We read in these four verses that God put the divine spirit into a person. And that person would bring forth justice to the nations. The servant would follow God to do what was right and bring care to those who are most vulnerable.
In the last verse we read that the servant would not grow faint until justice has been established in the earth.
From the beginning of the servant’s life to the end, doing and creating justice was vital.
Friday, August 14
Read Micah 6:6-8
The person named Micah was a prophet from the Judean town of Moresheth. Micah was active as a prophet in the 8th century.
The book of Micah is one of the twelve books in the Old Testament that are known as the minor prophets. Having the word “minor” as a description does not make the book less important than the “major” prophets. It indicates that the book is shorter than the major prophets.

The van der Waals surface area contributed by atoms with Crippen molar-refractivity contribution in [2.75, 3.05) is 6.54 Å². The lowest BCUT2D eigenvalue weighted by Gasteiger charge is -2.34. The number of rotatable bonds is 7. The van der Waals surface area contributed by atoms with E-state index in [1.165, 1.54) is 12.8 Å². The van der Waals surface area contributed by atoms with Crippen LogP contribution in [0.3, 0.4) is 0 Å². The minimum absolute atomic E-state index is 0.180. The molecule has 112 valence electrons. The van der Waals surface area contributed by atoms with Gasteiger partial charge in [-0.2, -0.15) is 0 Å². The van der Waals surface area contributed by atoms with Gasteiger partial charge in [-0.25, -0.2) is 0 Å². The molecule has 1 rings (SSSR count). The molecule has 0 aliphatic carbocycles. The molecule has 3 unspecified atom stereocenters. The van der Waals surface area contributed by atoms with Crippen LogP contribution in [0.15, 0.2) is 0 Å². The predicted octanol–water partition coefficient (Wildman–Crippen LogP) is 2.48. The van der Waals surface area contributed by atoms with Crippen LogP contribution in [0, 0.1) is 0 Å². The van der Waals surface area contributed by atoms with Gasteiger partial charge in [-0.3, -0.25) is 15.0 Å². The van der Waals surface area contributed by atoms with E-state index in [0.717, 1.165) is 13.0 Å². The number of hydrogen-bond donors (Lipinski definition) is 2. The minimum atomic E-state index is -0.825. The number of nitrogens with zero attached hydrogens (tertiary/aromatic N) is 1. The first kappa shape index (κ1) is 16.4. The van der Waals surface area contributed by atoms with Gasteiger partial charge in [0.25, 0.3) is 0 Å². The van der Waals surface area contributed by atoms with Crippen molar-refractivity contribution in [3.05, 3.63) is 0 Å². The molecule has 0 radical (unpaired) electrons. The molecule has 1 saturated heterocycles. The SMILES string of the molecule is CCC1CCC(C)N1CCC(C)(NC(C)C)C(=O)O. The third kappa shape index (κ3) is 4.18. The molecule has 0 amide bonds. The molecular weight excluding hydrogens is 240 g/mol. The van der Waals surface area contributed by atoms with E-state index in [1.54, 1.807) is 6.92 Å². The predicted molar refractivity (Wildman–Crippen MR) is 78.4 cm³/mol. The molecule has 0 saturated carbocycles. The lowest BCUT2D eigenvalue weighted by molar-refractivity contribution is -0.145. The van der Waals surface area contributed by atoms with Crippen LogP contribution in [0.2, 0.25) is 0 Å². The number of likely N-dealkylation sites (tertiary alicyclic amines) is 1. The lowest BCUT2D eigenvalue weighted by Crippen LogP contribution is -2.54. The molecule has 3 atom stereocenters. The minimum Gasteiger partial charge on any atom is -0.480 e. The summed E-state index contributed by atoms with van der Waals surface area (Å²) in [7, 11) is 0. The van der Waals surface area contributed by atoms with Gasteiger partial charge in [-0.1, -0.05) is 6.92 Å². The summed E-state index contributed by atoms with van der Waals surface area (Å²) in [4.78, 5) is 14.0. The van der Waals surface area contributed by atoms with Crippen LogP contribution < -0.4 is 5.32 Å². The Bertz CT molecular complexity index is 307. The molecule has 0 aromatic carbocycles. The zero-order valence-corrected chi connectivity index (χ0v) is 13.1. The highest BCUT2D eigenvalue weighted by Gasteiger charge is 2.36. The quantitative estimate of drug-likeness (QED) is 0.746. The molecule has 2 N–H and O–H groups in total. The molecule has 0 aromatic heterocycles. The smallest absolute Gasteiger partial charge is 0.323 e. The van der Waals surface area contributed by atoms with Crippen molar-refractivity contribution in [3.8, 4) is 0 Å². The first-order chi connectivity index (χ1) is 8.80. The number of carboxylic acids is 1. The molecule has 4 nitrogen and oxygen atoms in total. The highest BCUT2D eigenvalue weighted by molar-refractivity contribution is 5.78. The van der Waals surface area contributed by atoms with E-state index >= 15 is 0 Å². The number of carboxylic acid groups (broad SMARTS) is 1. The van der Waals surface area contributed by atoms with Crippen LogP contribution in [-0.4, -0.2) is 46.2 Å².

These verses from Micah are very famous.
“What does the Lord require of you, but to do justice, love kindness, and walk humbly with your God.” Micah 6:8
Doing justice, loving kindness, and walking with humility are all significant parts of the life of a disciple.
How do you do on these three. How would you rate yourself on each of the three on a scale from one to ten with ten being the highest? Spend some time reflecting with God on these important questions.
Saturday, August 15
Read Ezekiel 34:11-16
Ezekiel was a man who was a prophet from 594 BCE to 574 BCE. He was the son of a priest and was one of the people who had to go into exile to Babylon.
Most people know the 37th chapter of Ezekiel where Ezekiel talked about the dry bones and the life that was brought to the dry bones.
In this 34th chapter Ezekiel shared that God was like a shepherd. “I [God] will seek the lost, and I will bring back the strayed, and I will bind up the injured, and I will strengthen the weak, but the fat and the strong I will destroy. I will feed them with justice.”
People can never escape that which is right. Justice is at the core of the universe.